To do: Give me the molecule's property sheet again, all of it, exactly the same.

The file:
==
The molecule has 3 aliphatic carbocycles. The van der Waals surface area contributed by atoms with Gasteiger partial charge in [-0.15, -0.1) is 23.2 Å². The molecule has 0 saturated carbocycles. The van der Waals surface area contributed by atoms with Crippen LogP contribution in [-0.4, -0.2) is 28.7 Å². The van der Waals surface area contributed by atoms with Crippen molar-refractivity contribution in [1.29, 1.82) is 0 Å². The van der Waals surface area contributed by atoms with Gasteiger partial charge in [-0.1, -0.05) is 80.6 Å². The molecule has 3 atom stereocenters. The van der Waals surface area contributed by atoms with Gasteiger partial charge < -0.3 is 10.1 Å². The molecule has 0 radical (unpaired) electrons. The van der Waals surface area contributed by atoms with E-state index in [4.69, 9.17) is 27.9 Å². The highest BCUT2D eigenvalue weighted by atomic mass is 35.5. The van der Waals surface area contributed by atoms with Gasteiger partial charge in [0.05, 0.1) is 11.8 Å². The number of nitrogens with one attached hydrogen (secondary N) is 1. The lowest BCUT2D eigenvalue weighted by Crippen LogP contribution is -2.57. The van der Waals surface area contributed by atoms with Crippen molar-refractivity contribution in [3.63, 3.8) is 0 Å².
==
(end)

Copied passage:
The molecule has 3 aliphatic carbocycles. The van der Waals surface area contributed by atoms with Gasteiger partial charge in [-0.15, -0.1) is 23.2 Å². The molecule has 0 saturated carbocycles. The van der Waals surface area contributed by atoms with Crippen LogP contribution in [-0.4, -0.2) is 28.7 Å². The van der Waals surface area contributed by atoms with Crippen molar-refractivity contribution in [1.29, 1.82) is 0 Å². The van der Waals surface area contributed by atoms with Gasteiger partial charge in [-0.1, -0.05) is 80.6 Å². The molecule has 3 atom stereocenters. The van der Waals surface area contributed by atoms with Gasteiger partial charge < -0.3 is 10.1 Å². The molecule has 0 radical (unpaired) electrons. The van der Waals surface area contributed by atoms with E-state index in [4.69, 9.17) is 27.9 Å². The highest BCUT2D eigenvalue weighted by atomic mass is 35.5. The van der Waals surface area contributed by atoms with Gasteiger partial charge in [0.05, 0.1) is 11.8 Å². The number of nitrogens with one attached hydrogen (secondary N) is 1. The lowest BCUT2D eigenvalue weighted by Crippen LogP contribution is -2.57. The van der Waals surface area contributed by atoms with Crippen molar-refractivity contribution in [3.63, 3.8) is 0 Å².